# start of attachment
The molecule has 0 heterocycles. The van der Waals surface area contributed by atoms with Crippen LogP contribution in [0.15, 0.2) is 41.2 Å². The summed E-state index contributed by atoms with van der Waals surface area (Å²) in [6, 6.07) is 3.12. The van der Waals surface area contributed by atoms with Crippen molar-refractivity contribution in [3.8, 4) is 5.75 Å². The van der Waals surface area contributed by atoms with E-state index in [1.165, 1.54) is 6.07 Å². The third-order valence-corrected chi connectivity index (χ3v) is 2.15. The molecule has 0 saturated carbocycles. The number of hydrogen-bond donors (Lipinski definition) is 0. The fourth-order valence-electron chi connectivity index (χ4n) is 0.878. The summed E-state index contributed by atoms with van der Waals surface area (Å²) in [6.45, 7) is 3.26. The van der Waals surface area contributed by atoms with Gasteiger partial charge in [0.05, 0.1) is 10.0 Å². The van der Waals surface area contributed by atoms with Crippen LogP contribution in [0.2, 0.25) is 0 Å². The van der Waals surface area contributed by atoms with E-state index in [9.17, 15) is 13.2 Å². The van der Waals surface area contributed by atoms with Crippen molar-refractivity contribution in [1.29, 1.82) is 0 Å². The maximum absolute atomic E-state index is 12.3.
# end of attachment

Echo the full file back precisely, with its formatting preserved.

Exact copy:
The molecule has 0 heterocycles. The van der Waals surface area contributed by atoms with Crippen LogP contribution in [0.15, 0.2) is 41.2 Å². The summed E-state index contributed by atoms with van der Waals surface area (Å²) in [6, 6.07) is 3.12. The van der Waals surface area contributed by atoms with Crippen molar-refractivity contribution in [3.8, 4) is 5.75 Å². The van der Waals surface area contributed by atoms with E-state index in [1.165, 1.54) is 6.07 Å². The third-order valence-corrected chi connectivity index (χ3v) is 2.15. The molecule has 0 saturated carbocycles. The number of hydrogen-bond donors (Lipinski definition) is 0. The fourth-order valence-electron chi connectivity index (χ4n) is 0.878. The summed E-state index contributed by atoms with van der Waals surface area (Å²) in [6.45, 7) is 3.26. The van der Waals surface area contributed by atoms with Gasteiger partial charge in [0.05, 0.1) is 10.0 Å². The van der Waals surface area contributed by atoms with Crippen LogP contribution in [0.2, 0.25) is 0 Å². The van der Waals surface area contributed by atoms with E-state index in [9.17, 15) is 13.2 Å². The van der Waals surface area contributed by atoms with Crippen molar-refractivity contribution in [1.29, 1.82) is 0 Å². The maximum absolute atomic E-state index is 12.3.